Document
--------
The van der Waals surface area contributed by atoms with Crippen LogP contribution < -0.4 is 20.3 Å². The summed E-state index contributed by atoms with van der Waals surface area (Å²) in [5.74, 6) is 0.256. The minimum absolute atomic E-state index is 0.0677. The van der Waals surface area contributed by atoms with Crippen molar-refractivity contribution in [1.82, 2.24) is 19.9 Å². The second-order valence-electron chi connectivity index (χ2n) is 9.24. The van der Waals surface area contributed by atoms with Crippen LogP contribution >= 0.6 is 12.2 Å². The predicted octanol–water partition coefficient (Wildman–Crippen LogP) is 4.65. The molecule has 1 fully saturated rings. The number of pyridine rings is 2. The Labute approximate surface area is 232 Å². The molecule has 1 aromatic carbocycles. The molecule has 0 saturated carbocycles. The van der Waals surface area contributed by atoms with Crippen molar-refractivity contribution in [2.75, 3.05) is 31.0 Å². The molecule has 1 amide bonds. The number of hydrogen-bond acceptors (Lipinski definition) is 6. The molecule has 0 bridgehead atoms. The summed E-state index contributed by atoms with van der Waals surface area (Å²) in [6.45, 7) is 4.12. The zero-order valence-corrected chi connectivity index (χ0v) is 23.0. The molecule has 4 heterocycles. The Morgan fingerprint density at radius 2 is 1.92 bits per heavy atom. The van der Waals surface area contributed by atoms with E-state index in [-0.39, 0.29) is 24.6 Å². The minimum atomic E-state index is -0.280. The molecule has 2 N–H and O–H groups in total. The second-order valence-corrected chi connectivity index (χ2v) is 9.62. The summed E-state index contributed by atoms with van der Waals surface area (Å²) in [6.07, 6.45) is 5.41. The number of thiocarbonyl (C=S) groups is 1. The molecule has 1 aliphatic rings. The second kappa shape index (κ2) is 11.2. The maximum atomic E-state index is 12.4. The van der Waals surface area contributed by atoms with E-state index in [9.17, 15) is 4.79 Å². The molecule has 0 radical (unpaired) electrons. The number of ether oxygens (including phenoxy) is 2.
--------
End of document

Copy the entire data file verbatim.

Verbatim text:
The van der Waals surface area contributed by atoms with Crippen LogP contribution < -0.4 is 20.3 Å². The summed E-state index contributed by atoms with van der Waals surface area (Å²) in [5.74, 6) is 0.256. The minimum absolute atomic E-state index is 0.0677. The van der Waals surface area contributed by atoms with Crippen molar-refractivity contribution in [1.82, 2.24) is 19.9 Å². The second-order valence-electron chi connectivity index (χ2n) is 9.24. The van der Waals surface area contributed by atoms with Crippen LogP contribution >= 0.6 is 12.2 Å². The predicted octanol–water partition coefficient (Wildman–Crippen LogP) is 4.65. The molecule has 1 fully saturated rings. The number of pyridine rings is 2. The Labute approximate surface area is 232 Å². The molecule has 1 aromatic carbocycles. The molecule has 0 saturated carbocycles. The van der Waals surface area contributed by atoms with Crippen molar-refractivity contribution in [2.75, 3.05) is 31.0 Å². The molecule has 1 amide bonds. The number of hydrogen-bond acceptors (Lipinski definition) is 6. The molecule has 0 bridgehead atoms. The summed E-state index contributed by atoms with van der Waals surface area (Å²) in [6.45, 7) is 4.12. The zero-order valence-corrected chi connectivity index (χ0v) is 23.0. The molecule has 4 heterocycles. The Morgan fingerprint density at radius 2 is 1.92 bits per heavy atom. The van der Waals surface area contributed by atoms with E-state index in [-0.39, 0.29) is 24.6 Å². The minimum atomic E-state index is -0.280. The molecule has 2 N–H and O–H groups in total. The second-order valence-corrected chi connectivity index (χ2v) is 9.62. The summed E-state index contributed by atoms with van der Waals surface area (Å²) in [6.07, 6.45) is 5.41. The number of thiocarbonyl (C=S) groups is 1. The molecule has 1 aliphatic rings. The second kappa shape index (κ2) is 11.2. The maximum atomic E-state index is 12.4. The van der Waals surface area contributed by atoms with E-state index in [9.17, 15) is 4.79 Å². The molecule has 0 radical (unpaired) electrons. The number of ether oxygens (including phenoxy) is 2.